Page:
Bombardier Beetle when threatened, sprays the attacker with a boiling hot mixture of caustic chemicals reaching 212° F (100° C). Even more impressive, the bombardier beetle can aim the poisonous eruption in the direction of the harasser.
The beetle itself is not harmed by the fiery chemical reaction. Using two special chambers inside the abdomen, the bombardier beetle mixes potent chemicals and uses an enzymatic trigger to heat and release them.
The foul concoction does burn and stain the skin. This defense proves effective against everything from hungry spiders to curious humans.
Such an amazingly sophisticated defense mechanism!
Artist from Brussels inspired by science and technology in both form and production of art works:
Frederik De Wilde acts on the border area between science, technology and art. The conceptual crux of his artistic praxis are the notions of the intangible, inaudible, invisible. It is this interstitial territory that Frederik De Wilde explores in his various works. Sometimes on the side of the technological, and often in the perceptual, conceptual, social—human—register, De Wilde’s art is grounded in the interaction between complex systems, both biological and technological. Moreover, the indistinct, diffuse, ‘fuzzy’ arena where the biological and the technological overlap and commingle is a productive and favored ground for his projects/ projections.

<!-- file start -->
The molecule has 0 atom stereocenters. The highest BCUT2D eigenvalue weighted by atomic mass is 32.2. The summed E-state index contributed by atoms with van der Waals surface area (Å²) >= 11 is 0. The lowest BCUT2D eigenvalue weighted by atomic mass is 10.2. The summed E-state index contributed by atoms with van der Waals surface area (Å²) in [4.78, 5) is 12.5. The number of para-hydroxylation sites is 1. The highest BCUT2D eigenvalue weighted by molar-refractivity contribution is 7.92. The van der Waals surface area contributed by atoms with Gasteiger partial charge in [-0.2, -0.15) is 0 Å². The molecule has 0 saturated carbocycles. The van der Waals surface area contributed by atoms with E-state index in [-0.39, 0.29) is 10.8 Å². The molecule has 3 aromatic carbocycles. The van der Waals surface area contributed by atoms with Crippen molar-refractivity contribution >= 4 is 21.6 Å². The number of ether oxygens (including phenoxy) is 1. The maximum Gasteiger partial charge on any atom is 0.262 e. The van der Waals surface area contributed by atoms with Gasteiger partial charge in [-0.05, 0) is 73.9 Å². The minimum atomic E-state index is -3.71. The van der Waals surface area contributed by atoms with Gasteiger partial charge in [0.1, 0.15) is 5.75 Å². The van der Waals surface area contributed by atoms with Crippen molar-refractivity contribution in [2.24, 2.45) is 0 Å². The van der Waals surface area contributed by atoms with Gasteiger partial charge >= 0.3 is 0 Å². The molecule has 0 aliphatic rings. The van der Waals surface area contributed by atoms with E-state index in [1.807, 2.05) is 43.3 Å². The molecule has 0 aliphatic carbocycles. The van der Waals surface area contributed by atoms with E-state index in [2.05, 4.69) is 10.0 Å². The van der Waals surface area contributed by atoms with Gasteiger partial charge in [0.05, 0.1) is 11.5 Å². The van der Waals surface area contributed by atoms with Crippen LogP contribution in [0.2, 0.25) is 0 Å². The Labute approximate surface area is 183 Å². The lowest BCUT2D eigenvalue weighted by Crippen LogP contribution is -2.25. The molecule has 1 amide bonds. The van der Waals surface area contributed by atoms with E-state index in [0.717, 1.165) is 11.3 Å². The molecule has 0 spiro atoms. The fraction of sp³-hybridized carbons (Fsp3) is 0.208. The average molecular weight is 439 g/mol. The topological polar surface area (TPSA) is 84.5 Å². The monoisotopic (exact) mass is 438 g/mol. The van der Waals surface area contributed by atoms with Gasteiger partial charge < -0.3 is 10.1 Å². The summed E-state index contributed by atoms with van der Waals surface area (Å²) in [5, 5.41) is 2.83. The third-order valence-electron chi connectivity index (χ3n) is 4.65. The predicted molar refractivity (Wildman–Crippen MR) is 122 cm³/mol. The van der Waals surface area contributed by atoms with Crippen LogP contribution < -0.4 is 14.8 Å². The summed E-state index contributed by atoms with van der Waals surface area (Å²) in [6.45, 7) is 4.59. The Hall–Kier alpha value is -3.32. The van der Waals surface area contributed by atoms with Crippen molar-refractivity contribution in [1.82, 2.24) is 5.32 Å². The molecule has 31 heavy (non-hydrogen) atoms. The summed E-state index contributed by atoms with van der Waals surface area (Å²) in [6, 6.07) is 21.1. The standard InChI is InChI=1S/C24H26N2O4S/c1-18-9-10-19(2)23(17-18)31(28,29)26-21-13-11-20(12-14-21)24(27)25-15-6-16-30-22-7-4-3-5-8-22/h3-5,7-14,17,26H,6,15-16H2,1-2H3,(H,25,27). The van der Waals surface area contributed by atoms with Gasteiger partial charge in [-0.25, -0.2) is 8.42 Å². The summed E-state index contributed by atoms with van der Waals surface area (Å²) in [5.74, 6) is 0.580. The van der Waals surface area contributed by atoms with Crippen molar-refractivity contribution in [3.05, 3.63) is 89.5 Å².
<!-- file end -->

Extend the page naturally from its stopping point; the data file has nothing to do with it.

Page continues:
Google has offered snapshots of satellite images taken over the past thirty years shows change places on Earth features such as Dubai and forests of Brazil, Saudi Arabia and the Las Vegas during those years.
Produced by David Bowie, the lyrics, describing a series of individuals and their journeys to New York City, refer to several of the regular “superstars" at Andy Warhol’s New York studio, The Factory; namely Holly Woodlawn, Candy Darling, Joe Dallesandro, Jackie Curtis and Joe Campbell (referred to in the song by his nickname Sugar Plum Fairy).